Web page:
For most Americans in 2019, cemeteries are a place that you only go to visit dead loved ones, go on a historical tour, or perhaps scare the crap out of yourself for fun. But in the 19th century, cemeteries had a difference purpose: They were a favorite location for group picnics.
At the time, many American municipalities lacked proper parks and recreational areas, Atlas Obscura explains. So, people used the best-tended open spaces that they had available — their local cemeteries.
Full of tombstones and corpses? Yes. Plenty of space to gather and eat and drink? Also yes!
But it wasn’t just the convenience factor. Americans at the time didn’t mind dining near the dead; on the contrary, they were pretty used to it. There were multiple epidemics across the country, including yellow fever and cholera, and back before modern medicine it was much more common for children to die young and for mothers to die in childbirth.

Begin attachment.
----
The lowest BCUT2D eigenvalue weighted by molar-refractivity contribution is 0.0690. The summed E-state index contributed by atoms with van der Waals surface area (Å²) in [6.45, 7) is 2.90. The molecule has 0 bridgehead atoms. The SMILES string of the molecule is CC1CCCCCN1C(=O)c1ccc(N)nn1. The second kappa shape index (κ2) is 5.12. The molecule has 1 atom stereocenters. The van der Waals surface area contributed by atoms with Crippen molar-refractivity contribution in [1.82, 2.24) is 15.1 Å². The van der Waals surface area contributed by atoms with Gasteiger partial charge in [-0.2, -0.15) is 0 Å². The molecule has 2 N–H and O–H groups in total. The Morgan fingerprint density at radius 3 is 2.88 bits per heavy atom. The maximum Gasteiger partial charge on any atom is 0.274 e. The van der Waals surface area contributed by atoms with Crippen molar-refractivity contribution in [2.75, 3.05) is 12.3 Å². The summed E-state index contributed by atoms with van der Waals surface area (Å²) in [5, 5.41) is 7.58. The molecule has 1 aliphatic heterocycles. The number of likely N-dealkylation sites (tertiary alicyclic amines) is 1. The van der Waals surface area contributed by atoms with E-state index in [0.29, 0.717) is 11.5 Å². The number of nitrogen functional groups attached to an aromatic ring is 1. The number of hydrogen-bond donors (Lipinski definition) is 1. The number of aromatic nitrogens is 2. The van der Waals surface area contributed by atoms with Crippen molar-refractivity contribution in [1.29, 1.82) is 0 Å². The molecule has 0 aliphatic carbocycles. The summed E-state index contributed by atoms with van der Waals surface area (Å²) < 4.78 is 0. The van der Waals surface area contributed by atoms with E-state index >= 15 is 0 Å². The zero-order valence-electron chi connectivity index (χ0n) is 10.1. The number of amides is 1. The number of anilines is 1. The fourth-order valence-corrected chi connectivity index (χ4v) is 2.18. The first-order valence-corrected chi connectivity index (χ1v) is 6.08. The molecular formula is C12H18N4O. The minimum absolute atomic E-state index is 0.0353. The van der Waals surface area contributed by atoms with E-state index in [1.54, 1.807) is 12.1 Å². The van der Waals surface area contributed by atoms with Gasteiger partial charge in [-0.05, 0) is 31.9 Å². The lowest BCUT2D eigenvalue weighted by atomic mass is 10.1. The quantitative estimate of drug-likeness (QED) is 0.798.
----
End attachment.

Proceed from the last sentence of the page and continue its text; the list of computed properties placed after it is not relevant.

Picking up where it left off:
As one young man wrote in 1884 about eating with his family in the cemetery:
“We are going to keep Thanksgivin’ with our father as [though he] was as live and heart this day [as] last year. We’ve brought somethin’ to eat and a spirit-lamp to boil coffee.”
Picnicking with the dead became so common that the crowds in some areas actually became a nuisance. The cemeteries would become littered with garbage during especially large gatherings.
By the 1920s, public parks began to pop up across the nation, and at the same time, modern medicine meant that death wasn’t quite so pervasive. So the tradition fell by the wayside.
Nowadays, picnicking in a cemetery would get you many strange looks, at best. At worst, it might even get you kicked out.